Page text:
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Illinois Strengthens Ability of Employees and Department of Labor to Seek Unpaid Wages

  • August 10, 2006

On July 14, 2006, Illinois amended both its Minimum Wage Law and its Wage Payment and Collection Act to increase the power of both employees and the Illinois Department of Labor to seek unpaid wages from employers.

Under these amendments, the IDOL is now able to subpoena witnesses, books, payroll records, and other evidence relating to its investigations.  Employers who fail to comply with these subpoenas are subject to contempt-of-court proceedings.  The amendments also streamline the process by which the IDOL can recover a 20% underpayment penalty against employers who violate minimum wage or overtime requirements willfully, repeatedly, or with reckless disregard for the law.

The Minimum Wage Law was further amended to clarify employees' right to seek punitive damages against employers.  The MWL allows an employee either to assign his claim to the IDOL or file a private lawsuit on his own behalf, and a 2005 court decision interpreted the MWL to bar employees from recovering punitive damages in such private lawsuits.  The amended MWL now explicitly provides that employees can recover punitive damages (two percent of any unpaid wages for each month they remain unpaid) in private lawsuits.  In other words, employers can now be liable for punitive damages in all suits under the MWL, regardless of who brings the suit.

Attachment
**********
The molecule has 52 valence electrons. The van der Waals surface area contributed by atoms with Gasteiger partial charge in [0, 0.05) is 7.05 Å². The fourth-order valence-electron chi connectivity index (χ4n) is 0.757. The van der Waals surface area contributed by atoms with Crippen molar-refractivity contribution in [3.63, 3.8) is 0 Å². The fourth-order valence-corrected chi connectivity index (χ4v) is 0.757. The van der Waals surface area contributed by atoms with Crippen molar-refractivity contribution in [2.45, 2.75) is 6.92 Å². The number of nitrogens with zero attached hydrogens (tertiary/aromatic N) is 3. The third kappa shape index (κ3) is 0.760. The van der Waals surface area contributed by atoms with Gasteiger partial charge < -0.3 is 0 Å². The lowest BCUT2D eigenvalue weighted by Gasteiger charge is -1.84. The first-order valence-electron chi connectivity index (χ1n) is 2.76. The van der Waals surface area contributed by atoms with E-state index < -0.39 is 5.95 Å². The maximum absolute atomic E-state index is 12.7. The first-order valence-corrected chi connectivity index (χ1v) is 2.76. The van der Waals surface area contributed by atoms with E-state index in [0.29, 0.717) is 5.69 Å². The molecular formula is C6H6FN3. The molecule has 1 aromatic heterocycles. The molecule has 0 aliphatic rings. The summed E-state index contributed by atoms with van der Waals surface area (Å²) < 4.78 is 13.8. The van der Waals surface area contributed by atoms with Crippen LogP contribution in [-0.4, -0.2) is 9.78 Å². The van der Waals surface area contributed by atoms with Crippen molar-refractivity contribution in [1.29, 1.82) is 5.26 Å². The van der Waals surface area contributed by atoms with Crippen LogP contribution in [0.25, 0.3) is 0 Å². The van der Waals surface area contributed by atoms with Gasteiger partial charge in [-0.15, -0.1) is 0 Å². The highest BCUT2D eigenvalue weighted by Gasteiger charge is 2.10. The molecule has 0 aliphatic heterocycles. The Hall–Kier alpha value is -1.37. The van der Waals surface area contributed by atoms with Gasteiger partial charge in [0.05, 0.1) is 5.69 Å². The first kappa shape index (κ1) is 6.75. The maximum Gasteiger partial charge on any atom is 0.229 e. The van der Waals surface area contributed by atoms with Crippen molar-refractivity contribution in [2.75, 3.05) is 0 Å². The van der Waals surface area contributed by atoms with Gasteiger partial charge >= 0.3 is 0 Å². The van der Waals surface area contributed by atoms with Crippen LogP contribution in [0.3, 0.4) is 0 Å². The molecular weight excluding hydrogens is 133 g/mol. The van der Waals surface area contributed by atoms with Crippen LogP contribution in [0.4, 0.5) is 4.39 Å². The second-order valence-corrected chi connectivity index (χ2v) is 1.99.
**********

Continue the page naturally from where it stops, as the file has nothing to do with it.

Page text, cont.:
Finally, the Wage Payment and Collection Act was amended to penalize employers who ignore an IDOL demand to pay wages.  The penalty is one percent of the unpaid wages per day, beginning fifteen days after the IDOL makes its demand, and capped at 200% of the total unpaid wages.

These amendments to the MWL and WPCA, which are effective immediately, underscore the importance of compliance with Illinois wage laws for all employers.  Jackson Lewis attorneys are available to assist employers in understanding the changes to these laws and avoiding exposure to their newly-strengthened penalties. 

©2006 Jackson Lewis P.C. This material is provided for informational purposes only. It is not intended to constitute legal advice nor does it create a client-lawyer relationship between Jackson Lewis and any recipient. Recipients should consult with counsel before taking any actions based on the information contained within this material. This material may be considered attorney advertising in some jurisdictions. Prior results do not guarantee a similar outcome.

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